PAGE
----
The land that faced Lord Shiva's wrath
“How were they made? Who carved them? So many, and that too in the 8th century, seems impossible?” If you are asking yourself or those around you these questions while in Tripura, it is highly probable that you have just reached the Unakoti hills and what is unfolding before you is something your eyes are seeing but the mind remains in disbelief! Though the answers to your questions are yet a mystery, you are about to enter a world of rock carvings, fascinating legends, all amidst sprawling green surroundings and roaring waterfalls. Welcome to Unakoti! One of India’s largest bas relief structures (bas relief is a type of art in which shapes are cut from surrounding stones).
This place, formerly called as Subrai Khung in Kokborok (the native language) is now known as Unakoti, which means one less than a crore or 99, 99,999. It gets its name from many a fascinating story from Hindu mythology. According to one legend, Lord Shiva was once travelling to Kashi accompanied by 99,99,999 Gods and Goddesses. They reached Unakoti during nightfall, decided to halt there and resume the journey at day-break. Weary from the long journey, none of the deities woke up in the morning. Infuriated, Lord Shiva, cursed the 99,99,999 Gods and Goddesses to turn into stones and he continued the journey to Kashi alone. Unakoti refers to the number of deities who were turned into stone by Shiva’s rage. There are said to be 99,99,999 stone sculptors and carvings at this place. The Archaeological Survey of India believe that there are statues and bas reliefs in the forest yet to be discovered!
Another legend tells the story of a devotee named KullaKumbha, who to please Lord Shiva, agrees to carve out figurines of one crore Gods and Goddesses in a single night. At day break, he is short of one. Hence the name, Unakoti. The natives of this region have a number of such enchanting stories to narrate.
Nestled in the mountains, deep within the forests, amid beautiful landscapes, as one enters the site, there is a feeling of being back in time! It is enlightening how this place has evolved gradually over centuries. The rock carvings spread over an area of a kilometer make one feel like the entire valley must have been one gigantic temple! The sheer number of carvings added to the hardness of the rock makes one wonder at the tremendous effort that went into creating these wonders.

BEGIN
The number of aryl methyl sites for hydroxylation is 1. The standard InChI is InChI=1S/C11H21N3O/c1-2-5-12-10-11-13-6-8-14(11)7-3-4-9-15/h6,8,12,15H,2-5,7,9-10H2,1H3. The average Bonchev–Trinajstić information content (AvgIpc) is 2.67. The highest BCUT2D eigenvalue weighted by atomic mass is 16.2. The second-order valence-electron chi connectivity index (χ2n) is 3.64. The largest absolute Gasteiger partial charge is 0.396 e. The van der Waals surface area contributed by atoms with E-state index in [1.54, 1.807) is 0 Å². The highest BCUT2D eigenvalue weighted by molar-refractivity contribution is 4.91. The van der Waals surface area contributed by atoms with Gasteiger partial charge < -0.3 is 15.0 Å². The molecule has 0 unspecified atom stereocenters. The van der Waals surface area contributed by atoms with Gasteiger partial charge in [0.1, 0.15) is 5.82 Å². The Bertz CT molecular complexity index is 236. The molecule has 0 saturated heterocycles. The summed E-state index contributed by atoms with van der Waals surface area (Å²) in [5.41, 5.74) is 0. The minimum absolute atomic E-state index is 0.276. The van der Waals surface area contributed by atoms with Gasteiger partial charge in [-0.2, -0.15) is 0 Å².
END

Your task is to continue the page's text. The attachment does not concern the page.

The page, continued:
Among other note-worthy rock-cut carvings are two figurines of Goddesses Durga and Ganga, gigantic carvings of Lord Ganesha and three half-buried carvings of Nandi, the vehicle of Lord Shiva.Each rock carving deserves your attention, but the one that will catch your attention in any case is the Unakotiswara Kal Bhairava. Large facial features of Lord Shiva are sculpted on a monolithic rock. He is seen in his meditating form, eyes closed, calm, very unlike the legend that speaks of his wrath. At 30 feet in height with an intricately carved crown of 10 feet, this is one masterpiece.
During the months of April, the Ashokashtami festival is celebrated with much devotion. Many take a plunge in the waters of the sacred Ashtamikunda here. Shivaratri and Makar Sankranti also see an influx of devotees.
Whether one considers this place a pilgrim spot, historical site or a natural beauty, Unakoti lives up to all the images. Authorities say that Unakoti might be added the list of UNESCO World Heritage sites. Maybe, this would pave the way for higher maintenance, more research on the history and origins of these works of art and unearth some of their mystery!
How to get there?
Entry at Unakoti
There is no entry fee. Only mobile phones and cameras can be taken in. While bags of any kind are not permitted, it might be a good idea to carry a bottle of water, given the steep climbs within the site. Featured image credits: Shubham Singh